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Worries of Widespread 'Tech Addiction' May Be Overblown, Says Study


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The study did find that adolescents who play a lot of video games generally are less physically active.

A new study found fears of widespread and long-lasting technology addiction may be overblown.

Credit: K12 Insight

Researchers at the University of Colorado Boulder (CU Boulder) have found a weak relationship between early technology use and later technology use, indicating that fears of widespread and long-lasting tech addiction may be overblown.

The study was based on data collected prior to the pandemic, and followed nearly 1,200 participants from adolescence into young adulthood.

The researchers indicated adolescents spent 33 hours per week pre-pandemic using digital technology outside of school, and that setting time limits or preventing children from watching shows during mealtimes did not affect how much they used technology as young adults.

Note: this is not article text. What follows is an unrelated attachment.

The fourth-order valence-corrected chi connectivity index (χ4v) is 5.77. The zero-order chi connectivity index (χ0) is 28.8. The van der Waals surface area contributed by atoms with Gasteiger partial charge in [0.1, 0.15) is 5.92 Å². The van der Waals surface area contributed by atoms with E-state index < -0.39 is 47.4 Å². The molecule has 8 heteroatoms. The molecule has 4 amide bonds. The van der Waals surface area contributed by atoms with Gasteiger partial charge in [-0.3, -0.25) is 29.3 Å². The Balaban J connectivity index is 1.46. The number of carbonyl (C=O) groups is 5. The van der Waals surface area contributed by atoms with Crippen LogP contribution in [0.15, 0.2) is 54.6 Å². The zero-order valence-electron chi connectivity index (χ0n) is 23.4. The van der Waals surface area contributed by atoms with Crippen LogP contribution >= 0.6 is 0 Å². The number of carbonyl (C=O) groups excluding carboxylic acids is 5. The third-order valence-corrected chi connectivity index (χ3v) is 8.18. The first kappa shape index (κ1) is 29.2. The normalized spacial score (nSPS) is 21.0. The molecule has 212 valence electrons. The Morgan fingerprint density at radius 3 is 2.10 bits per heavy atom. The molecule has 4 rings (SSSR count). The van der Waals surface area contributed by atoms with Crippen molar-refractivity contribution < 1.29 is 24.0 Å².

However, they found adolescents who play a lot of video games generally are less physically active.

CU Boulder's Stefanie Mollborn observed, "What these data suggest is that the majority of teens are not becoming irrevocably addicted to technology. It is a message of hope."

From Business Standard
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